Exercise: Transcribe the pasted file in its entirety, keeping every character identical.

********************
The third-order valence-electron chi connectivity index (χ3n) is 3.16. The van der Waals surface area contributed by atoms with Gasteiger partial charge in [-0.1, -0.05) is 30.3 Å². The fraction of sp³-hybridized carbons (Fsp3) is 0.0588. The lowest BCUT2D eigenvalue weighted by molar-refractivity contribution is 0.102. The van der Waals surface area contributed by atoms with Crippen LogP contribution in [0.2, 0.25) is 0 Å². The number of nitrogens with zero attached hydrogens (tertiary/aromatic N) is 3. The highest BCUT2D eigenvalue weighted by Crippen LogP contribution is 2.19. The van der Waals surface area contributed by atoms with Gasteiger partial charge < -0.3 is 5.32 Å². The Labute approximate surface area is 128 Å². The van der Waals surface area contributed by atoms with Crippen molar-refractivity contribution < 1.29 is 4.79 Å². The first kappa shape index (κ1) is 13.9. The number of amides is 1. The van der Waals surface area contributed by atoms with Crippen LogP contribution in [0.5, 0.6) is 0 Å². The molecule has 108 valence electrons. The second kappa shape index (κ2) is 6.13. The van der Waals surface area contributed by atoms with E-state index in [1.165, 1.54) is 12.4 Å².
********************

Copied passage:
The third-order valence-electron chi connectivity index (χ3n) is 3.16. The van der Waals surface area contributed by atoms with Gasteiger partial charge in [-0.1, -0.05) is 30.3 Å². The fraction of sp³-hybridized carbons (Fsp3) is 0.0588. The lowest BCUT2D eigenvalue weighted by molar-refractivity contribution is 0.102. The van der Waals surface area contributed by atoms with Crippen LogP contribution in [0.2, 0.25) is 0 Å². The number of nitrogens with zero attached hydrogens (tertiary/aromatic N) is 3. The highest BCUT2D eigenvalue weighted by Crippen LogP contribution is 2.19. The van der Waals surface area contributed by atoms with Gasteiger partial charge < -0.3 is 5.32 Å². The Labute approximate surface area is 128 Å². The van der Waals surface area contributed by atoms with Crippen molar-refractivity contribution < 1.29 is 4.79 Å². The first kappa shape index (κ1) is 13.9. The number of amides is 1. The van der Waals surface area contributed by atoms with Crippen LogP contribution in [0.5, 0.6) is 0 Å². The molecule has 108 valence electrons. The second kappa shape index (κ2) is 6.13. The van der Waals surface area contributed by atoms with E-state index in [1.165, 1.54) is 12.4 Å².